Atlantic County Institute of Technology senior Colin Beasley has verbally committed to play soccer at Rutgers University.

Beasley, 17, of Mays Landing, is only the second ACIT athlete to ever commit to play at a NCAA Division I school, the first being classmate Tony Santa Maria who committed last year to play baseball at Iona University in New York.

Beasley is ready.

“I’m always looking forward to the challenges ahead of me,” he said.

Beasley started playing soccer when he was 4.

“As a kid I was terrible,” Beasley said.

He joined the South Jersey Elite Barons travel team in 2010 when it was brand new, but it wasn’t until he was 10 or 12 that he started to take the game seriously.

“I trained an hour or an hour-and-a-half a day outside, not counting (practicing with) my team,” Beasley said.

During the summer before his freshman year, Beasley was invited to participate in a Nike id2 training camp in North Jersey, the purpose of which is to identify and develop eventual U.S. National Team players.

Thus began Beasley’s freshman to junior high school career.

“Colin when he came in as a freshman was part of the national pool of players, one of the top 40 or 60 players in the country,” ACIT coach James Taylor said.

“We pretty much played one midfielder (Beasley) because he was so dominant,” said Taylor. “Every coach on every team knew that he was good.

“He was the best player I’d ever coached in 40 seasons.”

Beasley was a Press first-team All-Star in 2018 in which he scored 18 goals and had 16 assists. He had 33 career goals in three seasons.

Beasley left the Barons last winter to join FC Delco in southeast Pennsylvania, to get as much exposure as possible.

FC Delco is a soccer club devoted specifically to kids with the potential to be professional players.

That sort of program requires sacrifice.

For Beasley, that sacrifice comes in 80-minute drives one-way, four to five times a week for practices and games.

He does that year round, taking just a month off in the winter and summer.

It also meant that he could not play his senior year with any other team, including the Red Hawks.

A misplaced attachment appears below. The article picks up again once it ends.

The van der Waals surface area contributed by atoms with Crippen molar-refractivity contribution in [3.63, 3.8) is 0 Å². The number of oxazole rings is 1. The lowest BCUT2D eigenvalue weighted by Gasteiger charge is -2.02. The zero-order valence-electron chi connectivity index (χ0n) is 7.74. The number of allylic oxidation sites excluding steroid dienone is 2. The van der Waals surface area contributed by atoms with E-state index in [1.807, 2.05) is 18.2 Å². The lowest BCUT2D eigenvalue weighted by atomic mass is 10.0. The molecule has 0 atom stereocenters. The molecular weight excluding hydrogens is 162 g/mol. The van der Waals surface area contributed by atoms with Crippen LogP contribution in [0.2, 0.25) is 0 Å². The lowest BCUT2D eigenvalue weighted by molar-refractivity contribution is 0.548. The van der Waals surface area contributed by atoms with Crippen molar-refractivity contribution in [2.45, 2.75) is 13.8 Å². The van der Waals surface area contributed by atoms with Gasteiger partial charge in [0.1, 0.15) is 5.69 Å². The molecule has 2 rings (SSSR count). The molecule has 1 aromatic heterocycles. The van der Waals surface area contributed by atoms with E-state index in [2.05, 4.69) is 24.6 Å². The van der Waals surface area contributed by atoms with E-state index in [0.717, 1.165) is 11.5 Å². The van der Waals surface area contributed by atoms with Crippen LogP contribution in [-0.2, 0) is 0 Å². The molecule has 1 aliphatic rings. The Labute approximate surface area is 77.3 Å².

“Every week our team (FC Delco) has a goal,” Beasley said. “I work on maintaining my touch, and I can always improve my interpretation of the game, my awareness of what’s going on.”

Beasley says he’s a perfectionist.

“If I make a mistake, I’m going to spend an hour in the backyard working on it,” he said. “My routine is wake up, school, soccer, home, eat, sleep, repeat. It’s pretty much a lifestyle.”

But Beasley does not consider himself talented.

“I don’t like to think of myself as talented other than lucky I’m 6-foot-1,” Beasley said. “It’s more down to hard work and being very coachable. You have to adapt to new situations.”

The hard work paid off when Rutgers scouted Beasley at a couple of his club games.

“The Big Ten is one of the toughest (conferences) in the country,” Beasley said. “I’m definitely looking forward to making a new second family.”

Beasley plans to study exercise science and then go to chiropractic school, but that’s just his plan B.

“I know it’s unrealistic as a kid, but I’ve always wanted to be a professional player,” Beasley said. “My No. 1 goal is to become a professional player, and I’ll continue to strive to do that.”

Beasley’s financial package is yet to be finalized, but he said it will be a combination of athletic and academic money and as close to a full scholarship as possible.

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